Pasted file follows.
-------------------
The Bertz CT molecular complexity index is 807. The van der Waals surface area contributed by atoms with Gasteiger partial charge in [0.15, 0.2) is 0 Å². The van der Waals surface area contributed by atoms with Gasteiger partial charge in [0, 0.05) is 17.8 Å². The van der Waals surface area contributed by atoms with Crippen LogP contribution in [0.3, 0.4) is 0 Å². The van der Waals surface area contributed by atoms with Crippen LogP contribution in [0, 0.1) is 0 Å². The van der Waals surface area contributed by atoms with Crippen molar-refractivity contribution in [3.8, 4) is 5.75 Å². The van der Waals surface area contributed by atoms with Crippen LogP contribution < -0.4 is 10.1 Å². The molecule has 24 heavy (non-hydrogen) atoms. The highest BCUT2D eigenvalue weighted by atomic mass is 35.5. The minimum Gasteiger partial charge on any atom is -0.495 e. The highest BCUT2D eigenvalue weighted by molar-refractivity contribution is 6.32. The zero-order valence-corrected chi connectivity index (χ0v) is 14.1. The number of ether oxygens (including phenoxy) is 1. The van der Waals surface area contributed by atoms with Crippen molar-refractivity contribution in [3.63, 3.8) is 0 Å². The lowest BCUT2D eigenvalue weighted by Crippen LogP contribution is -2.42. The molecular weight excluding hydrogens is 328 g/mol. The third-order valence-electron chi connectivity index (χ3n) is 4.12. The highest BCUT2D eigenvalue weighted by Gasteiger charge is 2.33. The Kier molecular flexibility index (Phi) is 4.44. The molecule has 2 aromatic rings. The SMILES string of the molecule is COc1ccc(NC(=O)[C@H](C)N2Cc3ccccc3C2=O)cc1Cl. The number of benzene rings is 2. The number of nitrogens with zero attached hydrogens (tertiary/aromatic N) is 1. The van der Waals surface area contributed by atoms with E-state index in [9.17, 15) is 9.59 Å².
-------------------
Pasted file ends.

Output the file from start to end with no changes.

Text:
The Bertz CT molecular complexity index is 807. The van der Waals surface area contributed by atoms with Gasteiger partial charge in [0.15, 0.2) is 0 Å². The van der Waals surface area contributed by atoms with Gasteiger partial charge in [0, 0.05) is 17.8 Å². The van der Waals surface area contributed by atoms with Crippen LogP contribution in [0.3, 0.4) is 0 Å². The van der Waals surface area contributed by atoms with Crippen LogP contribution in [0, 0.1) is 0 Å². The van der Waals surface area contributed by atoms with Crippen molar-refractivity contribution in [3.8, 4) is 5.75 Å². The van der Waals surface area contributed by atoms with Crippen LogP contribution < -0.4 is 10.1 Å². The molecule has 24 heavy (non-hydrogen) atoms. The highest BCUT2D eigenvalue weighted by atomic mass is 35.5. The minimum Gasteiger partial charge on any atom is -0.495 e. The highest BCUT2D eigenvalue weighted by molar-refractivity contribution is 6.32. The zero-order valence-corrected chi connectivity index (χ0v) is 14.1. The number of ether oxygens (including phenoxy) is 1. The van der Waals surface area contributed by atoms with Crippen molar-refractivity contribution in [3.63, 3.8) is 0 Å². The lowest BCUT2D eigenvalue weighted by Crippen LogP contribution is -2.42. The molecular weight excluding hydrogens is 328 g/mol. The third-order valence-electron chi connectivity index (χ3n) is 4.12. The highest BCUT2D eigenvalue weighted by Gasteiger charge is 2.33. The Kier molecular flexibility index (Phi) is 4.44. The molecule has 2 aromatic rings. The SMILES string of the molecule is COc1ccc(NC(=O)[C@H](C)N2Cc3ccccc3C2=O)cc1Cl. The number of benzene rings is 2. The number of nitrogens with zero attached hydrogens (tertiary/aromatic N) is 1. The van der Waals surface area contributed by atoms with E-state index in [9.17, 15) is 9.59 Å².